A great measure of how much awareness is spreading about this issue is to look outside of the green community.  When my non eco-friends started discussing it, I knew were starting to gain ground on the importance of the impact cattle has on our environment.

It’s a more commonly known fact that cows produce a tremendous amount of methane a year, adding to an already increased global warming problem.  As a natural part of a collective species, it’s a small and likely insignificant “contribution” – but when considering cattle is farmed to sustain a billion dollar beef industry, we can start seeing the compounded impact to our ecology.

Cows aren’t the only one. Any livestock that is farmed bears a similar burden on the environment. And if you recall the number of turkeys harvested and killed to cater to a Thanksgiving feast, you can start using your abacus to tally up the figures.

The Problem with Turkey

Turkey dinners have their own carbon foot print, or in this case a “wing print”, according to NPR, which did a piece on tracking the amount of resource it takes to raise a turkey and then transport it to its final destination. The added global impact of transporting livestock also strengthens the case for homesteading your poultry. Each step along the way burns natural resources from farming turkey to the fuel it takes to transport them.

DID YOU KNOW: A landmark study at Cornell University revealed that turkey meat “production consumed energy in a 13:1 ratio to protein output.” The study goes on to add that:

  • Animal agriculture is a leading consumer of water resources in the United States.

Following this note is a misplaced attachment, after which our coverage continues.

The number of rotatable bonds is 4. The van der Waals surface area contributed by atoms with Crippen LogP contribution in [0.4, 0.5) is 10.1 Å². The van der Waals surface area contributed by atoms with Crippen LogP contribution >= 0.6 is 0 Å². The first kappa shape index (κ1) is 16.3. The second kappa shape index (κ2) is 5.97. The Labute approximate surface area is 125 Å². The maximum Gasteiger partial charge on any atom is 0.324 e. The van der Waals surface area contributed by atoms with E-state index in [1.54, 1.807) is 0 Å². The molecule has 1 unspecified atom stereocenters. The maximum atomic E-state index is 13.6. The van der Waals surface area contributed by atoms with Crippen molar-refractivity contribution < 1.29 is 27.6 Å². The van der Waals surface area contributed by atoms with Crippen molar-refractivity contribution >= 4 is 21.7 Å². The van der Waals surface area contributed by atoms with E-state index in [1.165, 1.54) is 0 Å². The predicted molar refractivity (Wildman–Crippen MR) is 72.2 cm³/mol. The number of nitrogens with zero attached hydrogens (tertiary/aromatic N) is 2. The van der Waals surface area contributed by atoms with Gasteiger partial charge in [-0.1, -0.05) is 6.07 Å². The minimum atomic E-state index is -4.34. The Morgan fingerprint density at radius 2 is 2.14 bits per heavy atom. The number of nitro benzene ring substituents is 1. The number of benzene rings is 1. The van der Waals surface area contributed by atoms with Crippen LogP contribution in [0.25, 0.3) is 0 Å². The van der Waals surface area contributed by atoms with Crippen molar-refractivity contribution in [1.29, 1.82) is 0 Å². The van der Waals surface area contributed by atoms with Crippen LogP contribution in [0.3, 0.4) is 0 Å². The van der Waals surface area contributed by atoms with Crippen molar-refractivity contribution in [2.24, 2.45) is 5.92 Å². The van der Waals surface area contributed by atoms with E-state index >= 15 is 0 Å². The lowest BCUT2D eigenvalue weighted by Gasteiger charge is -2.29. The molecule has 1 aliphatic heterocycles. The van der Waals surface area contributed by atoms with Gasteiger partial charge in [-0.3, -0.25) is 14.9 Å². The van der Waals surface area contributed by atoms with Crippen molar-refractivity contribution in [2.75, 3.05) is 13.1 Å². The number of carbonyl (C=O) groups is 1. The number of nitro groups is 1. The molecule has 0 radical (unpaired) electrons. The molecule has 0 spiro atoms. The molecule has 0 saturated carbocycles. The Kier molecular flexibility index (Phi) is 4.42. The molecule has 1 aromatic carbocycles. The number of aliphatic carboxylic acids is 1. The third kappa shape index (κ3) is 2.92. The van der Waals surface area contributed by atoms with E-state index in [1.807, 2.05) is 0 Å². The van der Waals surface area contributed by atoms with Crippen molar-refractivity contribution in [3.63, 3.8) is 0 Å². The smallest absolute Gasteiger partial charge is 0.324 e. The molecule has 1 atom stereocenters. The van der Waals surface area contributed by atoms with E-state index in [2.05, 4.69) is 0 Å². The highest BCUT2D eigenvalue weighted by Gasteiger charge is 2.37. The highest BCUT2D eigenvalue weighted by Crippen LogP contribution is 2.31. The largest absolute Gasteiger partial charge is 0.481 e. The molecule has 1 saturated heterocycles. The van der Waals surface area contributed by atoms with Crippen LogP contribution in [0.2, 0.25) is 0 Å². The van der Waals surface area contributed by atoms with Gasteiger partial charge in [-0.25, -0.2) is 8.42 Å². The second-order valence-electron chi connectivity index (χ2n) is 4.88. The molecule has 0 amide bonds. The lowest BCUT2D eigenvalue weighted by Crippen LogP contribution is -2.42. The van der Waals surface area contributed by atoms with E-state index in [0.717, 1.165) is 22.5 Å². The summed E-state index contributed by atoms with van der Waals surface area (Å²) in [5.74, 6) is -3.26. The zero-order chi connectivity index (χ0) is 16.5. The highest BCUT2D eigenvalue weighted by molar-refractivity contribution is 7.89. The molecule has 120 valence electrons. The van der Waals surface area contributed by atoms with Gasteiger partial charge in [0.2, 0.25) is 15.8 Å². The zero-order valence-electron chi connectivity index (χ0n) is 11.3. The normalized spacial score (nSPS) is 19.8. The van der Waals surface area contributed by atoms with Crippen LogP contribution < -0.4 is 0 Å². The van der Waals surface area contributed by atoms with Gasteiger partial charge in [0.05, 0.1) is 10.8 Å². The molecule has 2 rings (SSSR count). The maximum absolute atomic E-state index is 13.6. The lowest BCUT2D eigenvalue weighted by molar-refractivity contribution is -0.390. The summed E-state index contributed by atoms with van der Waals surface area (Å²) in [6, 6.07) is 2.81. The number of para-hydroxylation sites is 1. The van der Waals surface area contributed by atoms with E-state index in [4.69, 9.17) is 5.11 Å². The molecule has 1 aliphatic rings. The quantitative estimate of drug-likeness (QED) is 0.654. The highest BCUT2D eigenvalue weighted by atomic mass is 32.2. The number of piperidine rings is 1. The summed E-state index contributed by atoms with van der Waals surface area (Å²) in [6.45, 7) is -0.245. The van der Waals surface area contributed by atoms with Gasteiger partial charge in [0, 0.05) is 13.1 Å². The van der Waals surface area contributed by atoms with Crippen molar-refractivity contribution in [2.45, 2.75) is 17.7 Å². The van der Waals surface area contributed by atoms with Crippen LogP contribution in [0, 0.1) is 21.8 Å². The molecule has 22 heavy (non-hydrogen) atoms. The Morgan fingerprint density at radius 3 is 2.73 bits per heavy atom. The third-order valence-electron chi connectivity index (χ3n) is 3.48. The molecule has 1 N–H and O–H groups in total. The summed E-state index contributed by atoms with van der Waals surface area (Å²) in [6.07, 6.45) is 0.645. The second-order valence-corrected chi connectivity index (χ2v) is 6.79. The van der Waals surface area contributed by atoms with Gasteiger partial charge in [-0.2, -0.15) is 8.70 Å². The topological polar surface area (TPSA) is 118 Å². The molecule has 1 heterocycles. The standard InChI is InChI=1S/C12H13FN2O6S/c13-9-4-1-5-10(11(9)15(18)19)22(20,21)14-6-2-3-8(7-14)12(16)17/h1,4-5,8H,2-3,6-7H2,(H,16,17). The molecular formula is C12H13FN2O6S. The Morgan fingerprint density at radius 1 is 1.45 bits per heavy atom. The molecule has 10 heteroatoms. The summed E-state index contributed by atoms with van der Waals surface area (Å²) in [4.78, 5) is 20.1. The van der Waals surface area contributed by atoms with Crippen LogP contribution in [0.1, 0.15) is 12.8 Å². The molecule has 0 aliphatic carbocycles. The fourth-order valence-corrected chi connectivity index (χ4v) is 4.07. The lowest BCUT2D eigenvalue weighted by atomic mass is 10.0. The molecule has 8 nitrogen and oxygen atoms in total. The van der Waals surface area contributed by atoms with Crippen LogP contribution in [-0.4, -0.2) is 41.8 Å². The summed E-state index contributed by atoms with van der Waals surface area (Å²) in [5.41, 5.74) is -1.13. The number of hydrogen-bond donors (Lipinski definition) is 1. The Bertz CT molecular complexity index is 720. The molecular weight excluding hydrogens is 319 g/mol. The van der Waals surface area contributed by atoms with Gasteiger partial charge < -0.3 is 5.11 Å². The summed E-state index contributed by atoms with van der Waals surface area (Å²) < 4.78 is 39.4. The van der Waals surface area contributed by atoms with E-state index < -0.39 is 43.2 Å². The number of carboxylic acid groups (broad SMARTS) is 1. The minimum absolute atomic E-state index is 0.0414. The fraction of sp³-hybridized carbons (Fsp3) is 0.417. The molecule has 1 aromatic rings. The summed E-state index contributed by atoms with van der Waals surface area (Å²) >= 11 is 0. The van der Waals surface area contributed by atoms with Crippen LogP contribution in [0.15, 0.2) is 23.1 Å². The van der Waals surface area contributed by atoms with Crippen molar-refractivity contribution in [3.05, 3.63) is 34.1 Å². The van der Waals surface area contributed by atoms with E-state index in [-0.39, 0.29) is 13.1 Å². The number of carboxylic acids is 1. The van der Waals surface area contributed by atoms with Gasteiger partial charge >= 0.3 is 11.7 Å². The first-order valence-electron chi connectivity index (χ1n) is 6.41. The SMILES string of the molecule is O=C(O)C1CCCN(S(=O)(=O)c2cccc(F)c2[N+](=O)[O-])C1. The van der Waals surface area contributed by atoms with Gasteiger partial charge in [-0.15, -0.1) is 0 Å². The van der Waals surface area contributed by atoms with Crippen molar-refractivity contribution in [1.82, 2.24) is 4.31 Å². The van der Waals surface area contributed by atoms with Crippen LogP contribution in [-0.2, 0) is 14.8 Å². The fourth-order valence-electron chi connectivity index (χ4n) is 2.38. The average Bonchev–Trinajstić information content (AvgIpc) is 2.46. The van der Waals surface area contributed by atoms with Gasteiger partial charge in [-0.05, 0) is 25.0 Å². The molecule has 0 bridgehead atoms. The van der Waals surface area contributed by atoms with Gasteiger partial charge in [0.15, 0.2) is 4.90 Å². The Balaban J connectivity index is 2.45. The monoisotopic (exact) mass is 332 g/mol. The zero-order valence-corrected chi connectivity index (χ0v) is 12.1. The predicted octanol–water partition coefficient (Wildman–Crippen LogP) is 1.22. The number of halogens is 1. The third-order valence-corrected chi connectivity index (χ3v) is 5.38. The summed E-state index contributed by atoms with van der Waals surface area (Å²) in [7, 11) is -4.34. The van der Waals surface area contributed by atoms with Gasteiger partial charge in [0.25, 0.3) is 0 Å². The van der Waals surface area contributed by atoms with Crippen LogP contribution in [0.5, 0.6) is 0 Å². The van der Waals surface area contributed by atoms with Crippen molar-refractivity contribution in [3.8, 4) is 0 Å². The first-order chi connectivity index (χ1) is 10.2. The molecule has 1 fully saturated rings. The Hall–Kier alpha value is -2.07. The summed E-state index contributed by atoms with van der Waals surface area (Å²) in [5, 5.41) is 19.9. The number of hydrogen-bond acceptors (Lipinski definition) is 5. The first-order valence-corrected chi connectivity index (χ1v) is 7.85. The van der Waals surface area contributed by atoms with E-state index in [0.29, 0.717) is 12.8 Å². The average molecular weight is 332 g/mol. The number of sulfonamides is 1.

• Livestock are directly or indirectly responsible for much of the soil erosion in the United States
  • According to David Pimentel, Professor of Ecology at Cornell University, “More than half the U.S. grain and nearly 40 percent of the world’s grain is being fed to livestock rather than being consumed directly by humans.”

With these clear cut facts, we find ourselves hard pressed not to switch out turkey for soy even if just for one day. My recommendation is to email this article to your friends and family, particularly your guest list to get them thinking about the importance of an eco-friendly Thanksgiving feast.

At the end of the day, Thanksgiving is not about the food as much as it is about community – a gathering of loved ones over a feast regardless of what type of feast it is.  And it’s hardly a celebration of gratitude if you’ve forced a turkey sacrifice for it, who I’m sure isn’t very grateful to have been included as an unwilling participant.

If when you serve your “green meat”, and there’s a chill in the room with you on the receiving end of cold stares, warm up the place with a portable space heater. Ignore the stares and dig in.  Sooner or later everyone else will likely try it too – especially considering it’ll be too late to go anywhere else for a last minute meal.

If you’ve got to get people to consider alternative lifestyle choices by hook and by crook, then so be it.  We’re on about 45 million turkeys here that will be very grateful to you for your efforts.

Shireen Qudosi’s article is brought to you by heater-home.com, where you’ll find an abundance of heater articles to help guide you through a cold chilly winter. And don’t forget to follow them on Twitter.